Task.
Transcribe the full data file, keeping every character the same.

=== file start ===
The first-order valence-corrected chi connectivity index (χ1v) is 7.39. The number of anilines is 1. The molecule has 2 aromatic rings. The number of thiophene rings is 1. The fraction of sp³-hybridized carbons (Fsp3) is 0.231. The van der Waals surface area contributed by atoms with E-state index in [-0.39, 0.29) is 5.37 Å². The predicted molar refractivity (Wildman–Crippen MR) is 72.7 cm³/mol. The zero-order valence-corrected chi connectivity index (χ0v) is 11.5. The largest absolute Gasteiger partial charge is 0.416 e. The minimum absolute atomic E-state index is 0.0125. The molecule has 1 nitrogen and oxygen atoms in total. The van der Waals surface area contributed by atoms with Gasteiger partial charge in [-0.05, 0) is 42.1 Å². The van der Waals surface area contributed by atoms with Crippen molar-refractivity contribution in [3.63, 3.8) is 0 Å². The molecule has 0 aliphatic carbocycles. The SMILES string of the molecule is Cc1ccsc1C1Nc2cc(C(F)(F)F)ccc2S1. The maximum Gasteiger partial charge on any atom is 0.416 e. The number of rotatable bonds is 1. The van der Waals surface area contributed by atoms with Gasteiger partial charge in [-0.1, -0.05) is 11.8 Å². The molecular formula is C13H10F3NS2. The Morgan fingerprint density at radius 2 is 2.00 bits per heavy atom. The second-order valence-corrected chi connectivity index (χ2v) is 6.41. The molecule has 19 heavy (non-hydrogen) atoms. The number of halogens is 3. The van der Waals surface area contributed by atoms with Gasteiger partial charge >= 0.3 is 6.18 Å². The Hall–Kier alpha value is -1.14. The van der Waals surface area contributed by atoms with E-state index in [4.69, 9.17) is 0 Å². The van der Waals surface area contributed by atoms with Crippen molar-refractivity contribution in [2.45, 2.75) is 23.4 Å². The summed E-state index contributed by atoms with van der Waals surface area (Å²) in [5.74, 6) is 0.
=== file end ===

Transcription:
The first-order valence-corrected chi connectivity index (χ1v) is 7.39. The number of anilines is 1. The molecule has 2 aromatic rings. The number of thiophene rings is 1. The fraction of sp³-hybridized carbons (Fsp3) is 0.231. The van der Waals surface area contributed by atoms with E-state index in [-0.39, 0.29) is 5.37 Å². The predicted molar refractivity (Wildman–Crippen MR) is 72.7 cm³/mol. The zero-order valence-corrected chi connectivity index (χ0v) is 11.5. The largest absolute Gasteiger partial charge is 0.416 e. The minimum absolute atomic E-state index is 0.0125. The molecule has 1 nitrogen and oxygen atoms in total. The van der Waals surface area contributed by atoms with Gasteiger partial charge in [-0.05, 0) is 42.1 Å². The van der Waals surface area contributed by atoms with Crippen molar-refractivity contribution in [3.63, 3.8) is 0 Å². The molecule has 0 aliphatic carbocycles. The SMILES string of the molecule is Cc1ccsc1C1Nc2cc(C(F)(F)F)ccc2S1. The maximum Gasteiger partial charge on any atom is 0.416 e. The number of rotatable bonds is 1. The van der Waals surface area contributed by atoms with Gasteiger partial charge in [-0.1, -0.05) is 11.8 Å². The molecular formula is C13H10F3NS2. The Morgan fingerprint density at radius 2 is 2.00 bits per heavy atom. The second-order valence-corrected chi connectivity index (χ2v) is 6.41. The molecule has 19 heavy (non-hydrogen) atoms. The number of halogens is 3. The van der Waals surface area contributed by atoms with Gasteiger partial charge >= 0.3 is 6.18 Å². The Hall–Kier alpha value is -1.14. The van der Waals surface area contributed by atoms with E-state index in [4.69, 9.17) is 0 Å². The van der Waals surface area contributed by atoms with Crippen molar-refractivity contribution in [2.45, 2.75) is 23.4 Å². The summed E-state index contributed by atoms with van der Waals surface area (Å²) in [5.74, 6) is 0.